Side Effects Involving the Heart in Women With Breast Cancer Receiving Doxorubicin and Trastuzumab (PACE in BC)

This study is currently recruiting participants.
Verified February 2014 by Vanderbilt University
Sponsor:
Collaborator:
Information provided by (Responsible Party):
Douglas Brian Sawyer, Vanderbilt University
ClinicalTrials.gov Identifier:
NCT00875238
First received: April 2, 2009
Last updated: February 12, 2014
Last verified: February 2014

April 2, 2009
February 12, 2014
June 2008
January 2015   (final data collection date for primary outcome measure)
Change in cardiac function by echocardiogram [ Time Frame: 5 years ] [ Designated as safety issue: No ]
change in cardiac function as measured by serial echocardiograms
  • Change in cardiac function by echocardiogram [ Designated as safety issue: No ]
  • Cardiac toxicity according to NCI CTCAE v3.0 [ Designated as safety issue: Yes ]
Complete list of historical versions of study NCT00875238 on ClinicalTrials.gov Archive Site
Overall feasibility [ Time Frame: 3 years ] [ Designated as safety issue: No ]
Overall feasibility [ Designated as safety issue: No ]
Not Provided
Not Provided
 
Side Effects Involving the Heart in Women With Breast Cancer Receiving Doxorubicin and Trastuzumab
Predicting Adverse Cardiac Events in Breast Cancer Therapy (PACE in Breast Cancer)

RATIONALE: Studying samples of blood and tissue in the laboratory from women receiving doxorubicin and trastuzumab for breast cancer may help doctors learn more about changes that occur in DNA and identify biomarkers for increased risk of cardiac effects.

PURPOSE: This clinical trial is studying side effects involving the heart in women with breast cancer receiving doxorubicin and trastuzumab.

OBJECTIVES:

Primary

  • To determine if polymorphisms in genes (e.g., CYBA, RAC2, NCF4, MRP1, MRP2, GTSP and CBR3) in women with breast cancer treated with doxorubicin hydrochloride increase the relative risk of developing ≥ NCI grade 1 cardiotoxicity. (Primary study)
  • To determine whether pre-treatment levels of biomarkers (e.g., neuregulin, IGF-1, cardiotrophin-1, IL-6, VEGF, hepatocyte growth factor, and heparin binding EGF) in these patients, correlate with relative risk of developing ≥ NCI grade 1 cardiotoxicity to this regimen. (Primary study)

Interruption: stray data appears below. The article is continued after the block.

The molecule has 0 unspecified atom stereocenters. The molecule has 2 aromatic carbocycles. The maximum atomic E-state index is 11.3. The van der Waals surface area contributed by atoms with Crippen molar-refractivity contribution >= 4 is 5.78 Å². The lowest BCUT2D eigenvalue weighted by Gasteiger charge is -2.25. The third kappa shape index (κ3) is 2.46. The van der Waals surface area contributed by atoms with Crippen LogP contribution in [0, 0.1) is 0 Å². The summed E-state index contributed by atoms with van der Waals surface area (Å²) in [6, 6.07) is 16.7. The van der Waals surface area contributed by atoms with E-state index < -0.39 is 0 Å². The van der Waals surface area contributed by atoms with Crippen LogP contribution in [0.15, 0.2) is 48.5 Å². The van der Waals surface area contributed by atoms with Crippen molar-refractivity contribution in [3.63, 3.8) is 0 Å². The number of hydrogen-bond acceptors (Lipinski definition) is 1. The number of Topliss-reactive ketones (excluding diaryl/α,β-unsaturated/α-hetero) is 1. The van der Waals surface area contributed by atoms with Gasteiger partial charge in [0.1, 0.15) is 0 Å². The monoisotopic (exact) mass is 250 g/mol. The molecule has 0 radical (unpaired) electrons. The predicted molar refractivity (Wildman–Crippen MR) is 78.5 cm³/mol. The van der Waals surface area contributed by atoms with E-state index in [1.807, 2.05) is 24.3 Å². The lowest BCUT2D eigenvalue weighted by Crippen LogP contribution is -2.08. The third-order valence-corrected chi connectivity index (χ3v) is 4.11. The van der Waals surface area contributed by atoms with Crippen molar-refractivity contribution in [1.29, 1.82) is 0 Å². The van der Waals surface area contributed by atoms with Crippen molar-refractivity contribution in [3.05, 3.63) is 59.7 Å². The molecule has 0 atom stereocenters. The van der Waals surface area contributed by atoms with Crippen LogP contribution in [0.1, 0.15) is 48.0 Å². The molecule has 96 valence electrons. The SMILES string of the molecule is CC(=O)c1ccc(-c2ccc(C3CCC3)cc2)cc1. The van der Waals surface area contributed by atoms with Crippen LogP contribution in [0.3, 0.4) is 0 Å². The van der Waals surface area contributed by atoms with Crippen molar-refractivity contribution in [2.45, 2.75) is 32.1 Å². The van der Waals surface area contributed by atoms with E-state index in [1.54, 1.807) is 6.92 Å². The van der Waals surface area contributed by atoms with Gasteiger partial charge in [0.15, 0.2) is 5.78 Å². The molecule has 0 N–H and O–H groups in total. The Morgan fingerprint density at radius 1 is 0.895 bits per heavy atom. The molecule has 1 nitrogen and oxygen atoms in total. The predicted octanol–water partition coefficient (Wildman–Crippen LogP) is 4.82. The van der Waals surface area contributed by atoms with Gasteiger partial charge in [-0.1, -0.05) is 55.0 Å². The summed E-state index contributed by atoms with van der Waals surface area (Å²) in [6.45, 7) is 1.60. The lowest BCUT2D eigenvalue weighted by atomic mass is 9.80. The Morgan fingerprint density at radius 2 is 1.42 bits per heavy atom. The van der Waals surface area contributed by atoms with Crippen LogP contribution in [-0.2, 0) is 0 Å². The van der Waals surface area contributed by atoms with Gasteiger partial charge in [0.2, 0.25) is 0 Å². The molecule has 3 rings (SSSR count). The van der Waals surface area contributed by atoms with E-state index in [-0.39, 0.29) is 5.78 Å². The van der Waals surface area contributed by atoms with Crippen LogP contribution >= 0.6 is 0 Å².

• To determine whether decreased heart rate variability and increased plasma levels of norepinephrine at 3 weeks after completion of this regimen correlate with relative risk of developing ≥ NCI grade 1 cardiotoxicity in these patients. (Primary study)
  • To determine whether decrease in endothelial progenitor cell (EPC) number at 3 weeks after completion of this regimen can be detected, and if so whether decreased EPC number correlates with ≥ NCI grade 1 cardiotoxicity. (Primary study)
  • To determine whether baseline physical fitness level of these patients, assessed by a questionnaire and 6 minute walk distance, correlates with relative risk of developing ≥ NCI grade 1 cardiotoxicity to this regimen. (Primary study)
  • To determine whether activity level of these patients during treatment, assessed by questionnaire, correlates with relative risk of developing ≥ NCI grade 1 cardiotoxicity to this regimen. (Primary study)
  • To determine whether drop in functional capacity of these patients, measured by 6 minute walk distance at the end of treatment with this regimen, correlates with ≥ NCI grade 1 cardiotoxicity. (Primary study)
  • To determine whether MRI can detect changes in diastolic heart function in these patients 48 hours after administration of this regimen. (Sub-study A)
  • To determine if a greater decrease in diastolic dysfunction in these patients at 48 hours is predictive of greater decrease in systolic function at 3 weeks after treatment with this regimen. (Sub-study A)
  • To determine whether levels of certain biomarkers of cardiac myocyte damage, B-type natriuretic peptide and the sarcomere protein troponin T at 48 hours after the initial exposure to these drugs correlate with relative risk of developing ≥ NCI grade1 cardiotoxicity. (Sub-study A)
  • To determine whether trastuzumab given concurrently with doxorubicin hydrochloride decreases heart rate variability and increases plasma levels of norepinephrine in these patients, and if so, whether these changes correlate with relative risk of developing NCI grade ≥ 1 cardiotoxicity. (Sub-study B)
  • To determine whether EPC number obtained from patients treated with trastuzumab have decreased migration into microvascular structures in an ex vivo assay and whether these changes correlate with ≥ NCI grade 1 cardiotoxicity. (Sub-study B)
  • To determine whether levels of certain biomarkers in these patients , including neuregulin, IGF-1, cardiotrophin-1, IL-6, VEGF, hepatocyte growth factor and heparin binding EGF, change after exposure to trastuzumab. (Sub-study B)

OUTLINE: This is a multicenter study.